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Contact: Tom VandenBerg, 432-477-1107
BIG BEND NATIONAL PARK, TEXAS – Firefighters working the South Rim Fire will be assisted today with cooler temperatures, higher humidity, and the arrival of additional resources. After burning for six days, the South Rim Fire has grown to 873 acres and extended across the summit plateau of Toll Mountain. Several fingers of active burning continue in lower Boot Canyon, Juniper Canyon, and the high ridges of Toll Mountain.
A major change in weather has arrived across West Texas. Today, temperatures in the Chisos Mountains will be in the upper 60s (14 degrees cooler than yesterday), and humidity will drastically improve. Since the fire began last Thursday, firefighters have faced single-digit humidity, but today’s forecast calls for 40-50% humidity which could reduce fire activity.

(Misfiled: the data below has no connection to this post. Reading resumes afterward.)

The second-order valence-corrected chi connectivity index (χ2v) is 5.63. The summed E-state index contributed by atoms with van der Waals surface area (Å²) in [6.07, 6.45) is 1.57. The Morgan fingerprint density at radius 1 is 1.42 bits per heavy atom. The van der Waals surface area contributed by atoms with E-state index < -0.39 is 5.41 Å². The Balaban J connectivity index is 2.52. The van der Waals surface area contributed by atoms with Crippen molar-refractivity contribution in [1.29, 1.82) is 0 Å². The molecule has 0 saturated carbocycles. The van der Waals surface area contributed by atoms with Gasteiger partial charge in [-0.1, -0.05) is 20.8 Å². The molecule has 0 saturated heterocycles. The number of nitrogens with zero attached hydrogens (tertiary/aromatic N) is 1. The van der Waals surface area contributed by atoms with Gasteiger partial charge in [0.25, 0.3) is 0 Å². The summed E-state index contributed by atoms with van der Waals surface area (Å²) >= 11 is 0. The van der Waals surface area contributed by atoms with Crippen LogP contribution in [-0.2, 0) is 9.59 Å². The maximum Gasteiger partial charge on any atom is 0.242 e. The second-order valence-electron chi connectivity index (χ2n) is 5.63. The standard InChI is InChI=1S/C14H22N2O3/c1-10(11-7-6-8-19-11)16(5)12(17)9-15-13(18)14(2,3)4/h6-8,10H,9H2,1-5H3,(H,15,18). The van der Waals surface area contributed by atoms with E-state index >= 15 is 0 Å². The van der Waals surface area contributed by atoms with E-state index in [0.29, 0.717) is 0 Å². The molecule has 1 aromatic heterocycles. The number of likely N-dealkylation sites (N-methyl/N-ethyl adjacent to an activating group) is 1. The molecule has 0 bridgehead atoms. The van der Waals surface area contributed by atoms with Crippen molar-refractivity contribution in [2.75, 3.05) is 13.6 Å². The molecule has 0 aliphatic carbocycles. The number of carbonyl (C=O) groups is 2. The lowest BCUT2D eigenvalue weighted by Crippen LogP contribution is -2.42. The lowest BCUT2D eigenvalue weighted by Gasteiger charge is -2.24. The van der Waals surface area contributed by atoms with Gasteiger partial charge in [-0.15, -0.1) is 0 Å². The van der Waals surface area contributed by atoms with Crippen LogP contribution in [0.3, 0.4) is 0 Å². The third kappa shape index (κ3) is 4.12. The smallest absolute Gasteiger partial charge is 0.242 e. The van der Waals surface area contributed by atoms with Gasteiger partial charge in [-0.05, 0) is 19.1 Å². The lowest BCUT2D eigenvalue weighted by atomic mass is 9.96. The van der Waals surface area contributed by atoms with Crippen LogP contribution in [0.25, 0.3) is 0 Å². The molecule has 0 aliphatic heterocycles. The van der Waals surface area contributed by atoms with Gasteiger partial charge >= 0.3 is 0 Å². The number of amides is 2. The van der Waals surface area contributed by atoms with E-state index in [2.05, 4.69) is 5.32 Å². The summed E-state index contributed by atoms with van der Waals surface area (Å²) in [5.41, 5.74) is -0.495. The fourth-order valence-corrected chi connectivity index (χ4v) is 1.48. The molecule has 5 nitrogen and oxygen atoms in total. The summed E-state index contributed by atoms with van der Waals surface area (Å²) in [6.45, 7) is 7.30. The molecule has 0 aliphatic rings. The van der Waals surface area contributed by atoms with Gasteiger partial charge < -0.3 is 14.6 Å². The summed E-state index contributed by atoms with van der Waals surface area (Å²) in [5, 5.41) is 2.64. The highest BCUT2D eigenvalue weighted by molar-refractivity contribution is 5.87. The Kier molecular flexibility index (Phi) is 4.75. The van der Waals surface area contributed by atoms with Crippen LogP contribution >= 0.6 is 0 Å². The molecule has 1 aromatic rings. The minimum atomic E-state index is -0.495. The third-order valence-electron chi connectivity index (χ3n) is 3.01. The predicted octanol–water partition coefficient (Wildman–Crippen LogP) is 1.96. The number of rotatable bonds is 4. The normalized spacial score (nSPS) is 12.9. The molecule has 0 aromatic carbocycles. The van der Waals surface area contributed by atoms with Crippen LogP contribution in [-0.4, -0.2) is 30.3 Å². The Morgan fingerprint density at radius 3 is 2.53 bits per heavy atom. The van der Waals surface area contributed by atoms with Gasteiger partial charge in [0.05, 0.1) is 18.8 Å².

Today, the Diablos crew and Mount Taylor Hotshots will be focusing on the 7000’ high ridgelines of Toll Mountain. A new crew, the Carson Hotshots are now on scene, and expect to scout the eastern fingers of the fire by hiking up the steep Juniper Canyon Trail. Crews will be directing helicopter water bucket drops as needed this afternoon.
The remote nature of the South Rim Fire makes it challenging for fire management, and difficult for personnel to even reach some of the rugged locations. The park’s mule team has proven invaluable in carrying cargo, water, equipment, and supplies to the hard-working firefighters.
For visitor safety and to provide room for park fire teams to focus on the incident, the Chisos Mountains area of the park, including the road, campground, lodge, and trails will remain closed until further notice. This includes the popular Window and Lost Mine Trails. The fire has not entered the Chisos Basin developed area.
The National Park Service will continue to post regular fire updates and images of the through social media as they become available.